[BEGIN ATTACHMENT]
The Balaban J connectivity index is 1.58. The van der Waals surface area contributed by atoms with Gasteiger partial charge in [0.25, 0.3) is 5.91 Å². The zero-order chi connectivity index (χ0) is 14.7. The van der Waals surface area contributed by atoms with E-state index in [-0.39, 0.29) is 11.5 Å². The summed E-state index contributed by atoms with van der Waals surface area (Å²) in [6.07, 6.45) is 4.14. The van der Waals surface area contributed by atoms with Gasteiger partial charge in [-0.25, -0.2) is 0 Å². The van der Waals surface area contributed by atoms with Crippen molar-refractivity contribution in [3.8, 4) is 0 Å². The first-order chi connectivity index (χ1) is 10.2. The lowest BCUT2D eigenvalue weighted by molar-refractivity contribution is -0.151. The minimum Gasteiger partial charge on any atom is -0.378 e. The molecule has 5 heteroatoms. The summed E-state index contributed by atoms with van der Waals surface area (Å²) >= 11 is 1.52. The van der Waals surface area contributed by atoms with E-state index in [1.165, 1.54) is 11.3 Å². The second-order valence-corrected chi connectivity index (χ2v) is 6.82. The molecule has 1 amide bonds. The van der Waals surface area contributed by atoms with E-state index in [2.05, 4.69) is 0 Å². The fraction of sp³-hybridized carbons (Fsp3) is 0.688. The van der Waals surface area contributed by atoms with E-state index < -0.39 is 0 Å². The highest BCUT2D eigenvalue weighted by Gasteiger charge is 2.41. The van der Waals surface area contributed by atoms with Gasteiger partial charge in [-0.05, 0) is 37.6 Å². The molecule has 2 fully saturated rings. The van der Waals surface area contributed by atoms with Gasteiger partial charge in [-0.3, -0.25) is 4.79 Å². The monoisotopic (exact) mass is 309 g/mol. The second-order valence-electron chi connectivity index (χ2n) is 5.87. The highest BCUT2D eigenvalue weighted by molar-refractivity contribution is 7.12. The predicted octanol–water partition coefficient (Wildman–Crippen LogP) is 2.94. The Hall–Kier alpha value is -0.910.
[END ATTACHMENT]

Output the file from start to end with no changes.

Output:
The Balaban J connectivity index is 1.58. The van der Waals surface area contributed by atoms with Gasteiger partial charge in [0.25, 0.3) is 5.91 Å². The zero-order chi connectivity index (χ0) is 14.7. The van der Waals surface area contributed by atoms with E-state index in [-0.39, 0.29) is 11.5 Å². The summed E-state index contributed by atoms with van der Waals surface area (Å²) in [6.07, 6.45) is 4.14. The van der Waals surface area contributed by atoms with Gasteiger partial charge in [-0.25, -0.2) is 0 Å². The van der Waals surface area contributed by atoms with Crippen molar-refractivity contribution in [3.8, 4) is 0 Å². The first-order chi connectivity index (χ1) is 10.2. The lowest BCUT2D eigenvalue weighted by molar-refractivity contribution is -0.151. The minimum Gasteiger partial charge on any atom is -0.378 e. The molecule has 5 heteroatoms. The summed E-state index contributed by atoms with van der Waals surface area (Å²) >= 11 is 1.52. The van der Waals surface area contributed by atoms with E-state index in [1.165, 1.54) is 11.3 Å². The second-order valence-corrected chi connectivity index (χ2v) is 6.82. The molecule has 1 amide bonds. The van der Waals surface area contributed by atoms with E-state index in [2.05, 4.69) is 0 Å². The fraction of sp³-hybridized carbons (Fsp3) is 0.688. The van der Waals surface area contributed by atoms with E-state index < -0.39 is 0 Å². The highest BCUT2D eigenvalue weighted by Gasteiger charge is 2.41. The van der Waals surface area contributed by atoms with Gasteiger partial charge in [-0.05, 0) is 37.6 Å². The molecule has 2 fully saturated rings. The van der Waals surface area contributed by atoms with Gasteiger partial charge in [-0.3, -0.25) is 4.79 Å². The monoisotopic (exact) mass is 309 g/mol. The second-order valence-electron chi connectivity index (χ2n) is 5.87. The highest BCUT2D eigenvalue weighted by molar-refractivity contribution is 7.12. The predicted octanol–water partition coefficient (Wildman–Crippen LogP) is 2.94. The Hall–Kier alpha value is -0.910.